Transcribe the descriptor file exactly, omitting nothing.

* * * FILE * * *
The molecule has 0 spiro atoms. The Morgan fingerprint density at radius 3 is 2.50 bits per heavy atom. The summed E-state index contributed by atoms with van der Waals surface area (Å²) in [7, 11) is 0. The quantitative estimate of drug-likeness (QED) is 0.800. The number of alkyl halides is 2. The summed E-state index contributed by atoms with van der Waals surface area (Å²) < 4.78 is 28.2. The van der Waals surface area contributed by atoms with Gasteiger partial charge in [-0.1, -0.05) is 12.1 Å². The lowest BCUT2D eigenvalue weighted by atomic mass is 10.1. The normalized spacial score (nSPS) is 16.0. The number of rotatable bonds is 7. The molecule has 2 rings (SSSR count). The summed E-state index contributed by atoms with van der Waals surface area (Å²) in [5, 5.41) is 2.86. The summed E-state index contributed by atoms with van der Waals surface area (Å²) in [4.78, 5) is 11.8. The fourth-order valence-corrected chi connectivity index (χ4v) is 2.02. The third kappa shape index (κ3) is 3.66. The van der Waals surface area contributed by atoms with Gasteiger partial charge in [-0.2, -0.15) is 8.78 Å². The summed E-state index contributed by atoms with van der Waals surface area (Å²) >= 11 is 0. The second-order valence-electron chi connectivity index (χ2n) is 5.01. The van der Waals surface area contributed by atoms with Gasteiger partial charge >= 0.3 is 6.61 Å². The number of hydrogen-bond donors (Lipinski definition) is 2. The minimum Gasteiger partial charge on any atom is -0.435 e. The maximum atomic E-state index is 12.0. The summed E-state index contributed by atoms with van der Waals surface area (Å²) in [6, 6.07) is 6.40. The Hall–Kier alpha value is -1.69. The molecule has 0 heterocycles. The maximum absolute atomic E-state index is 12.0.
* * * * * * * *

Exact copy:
The molecule has 0 spiro atoms. The Morgan fingerprint density at radius 3 is 2.50 bits per heavy atom. The summed E-state index contributed by atoms with van der Waals surface area (Å²) in [7, 11) is 0. The quantitative estimate of drug-likeness (QED) is 0.800. The number of alkyl halides is 2. The summed E-state index contributed by atoms with van der Waals surface area (Å²) < 4.78 is 28.2. The van der Waals surface area contributed by atoms with Gasteiger partial charge in [-0.1, -0.05) is 12.1 Å². The lowest BCUT2D eigenvalue weighted by atomic mass is 10.1. The normalized spacial score (nSPS) is 16.0. The number of rotatable bonds is 7. The molecule has 2 rings (SSSR count). The summed E-state index contributed by atoms with van der Waals surface area (Å²) in [5, 5.41) is 2.86. The summed E-state index contributed by atoms with van der Waals surface area (Å²) in [4.78, 5) is 11.8. The fourth-order valence-corrected chi connectivity index (χ4v) is 2.02. The third kappa shape index (κ3) is 3.66. The van der Waals surface area contributed by atoms with Gasteiger partial charge in [-0.2, -0.15) is 8.78 Å². The summed E-state index contributed by atoms with van der Waals surface area (Å²) >= 11 is 0. The second-order valence-electron chi connectivity index (χ2n) is 5.01. The van der Waals surface area contributed by atoms with Gasteiger partial charge >= 0.3 is 6.61 Å². The number of hydrogen-bond donors (Lipinski definition) is 2. The minimum Gasteiger partial charge on any atom is -0.435 e. The maximum atomic E-state index is 12.0. The summed E-state index contributed by atoms with van der Waals surface area (Å²) in [6, 6.07) is 6.40. The Hall–Kier alpha value is -1.69. The molecule has 0 heterocycles. The maximum absolute atomic E-state index is 12.0.